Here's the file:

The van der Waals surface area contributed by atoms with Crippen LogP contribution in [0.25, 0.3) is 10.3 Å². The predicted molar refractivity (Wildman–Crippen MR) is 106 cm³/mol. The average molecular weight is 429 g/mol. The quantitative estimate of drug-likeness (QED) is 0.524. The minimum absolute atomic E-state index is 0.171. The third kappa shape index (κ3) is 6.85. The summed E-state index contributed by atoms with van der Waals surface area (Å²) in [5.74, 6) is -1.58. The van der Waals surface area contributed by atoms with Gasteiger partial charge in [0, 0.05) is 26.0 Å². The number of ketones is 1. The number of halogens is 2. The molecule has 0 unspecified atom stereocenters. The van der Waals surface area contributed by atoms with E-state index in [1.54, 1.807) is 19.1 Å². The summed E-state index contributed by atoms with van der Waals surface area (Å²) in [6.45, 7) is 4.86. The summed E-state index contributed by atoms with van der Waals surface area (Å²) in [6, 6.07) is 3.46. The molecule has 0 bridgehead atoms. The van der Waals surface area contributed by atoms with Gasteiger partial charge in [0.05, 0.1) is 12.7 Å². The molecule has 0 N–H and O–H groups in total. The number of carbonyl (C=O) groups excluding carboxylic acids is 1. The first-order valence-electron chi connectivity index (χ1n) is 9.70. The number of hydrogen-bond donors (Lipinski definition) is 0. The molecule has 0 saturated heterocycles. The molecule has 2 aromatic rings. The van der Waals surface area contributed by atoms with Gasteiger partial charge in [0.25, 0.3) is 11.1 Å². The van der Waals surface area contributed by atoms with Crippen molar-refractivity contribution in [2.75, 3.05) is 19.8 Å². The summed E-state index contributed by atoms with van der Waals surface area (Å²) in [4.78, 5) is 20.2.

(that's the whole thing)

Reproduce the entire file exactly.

The van der Waals surface area contributed by atoms with Crippen LogP contribution in [0.25, 0.3) is 10.3 Å². The predicted molar refractivity (Wildman–Crippen MR) is 106 cm³/mol. The average molecular weight is 429 g/mol. The quantitative estimate of drug-likeness (QED) is 0.524. The minimum absolute atomic E-state index is 0.171. The third kappa shape index (κ3) is 6.85. The summed E-state index contributed by atoms with van der Waals surface area (Å²) in [5.74, 6) is -1.58. The van der Waals surface area contributed by atoms with Gasteiger partial charge in [0, 0.05) is 26.0 Å². The number of ketones is 1. The number of halogens is 2. The molecule has 0 unspecified atom stereocenters. The van der Waals surface area contributed by atoms with E-state index in [1.54, 1.807) is 19.1 Å². The summed E-state index contributed by atoms with van der Waals surface area (Å²) in [6.45, 7) is 4.86. The summed E-state index contributed by atoms with van der Waals surface area (Å²) in [6, 6.07) is 3.46. The molecule has 0 bridgehead atoms. The van der Waals surface area contributed by atoms with Gasteiger partial charge in [0.05, 0.1) is 12.7 Å². The molecule has 0 N–H and O–H groups in total. The number of carbonyl (C=O) groups excluding carboxylic acids is 1. The first-order valence-electron chi connectivity index (χ1n) is 9.70. The number of hydrogen-bond donors (Lipinski definition) is 0. The molecule has 0 saturated heterocycles. The molecule has 2 aromatic rings. The van der Waals surface area contributed by atoms with Gasteiger partial charge in [0.25, 0.3) is 11.1 Å². The van der Waals surface area contributed by atoms with Crippen molar-refractivity contribution in [2.75, 3.05) is 19.8 Å². The summed E-state index contributed by atoms with van der Waals surface area (Å²) in [4.78, 5) is 20.2.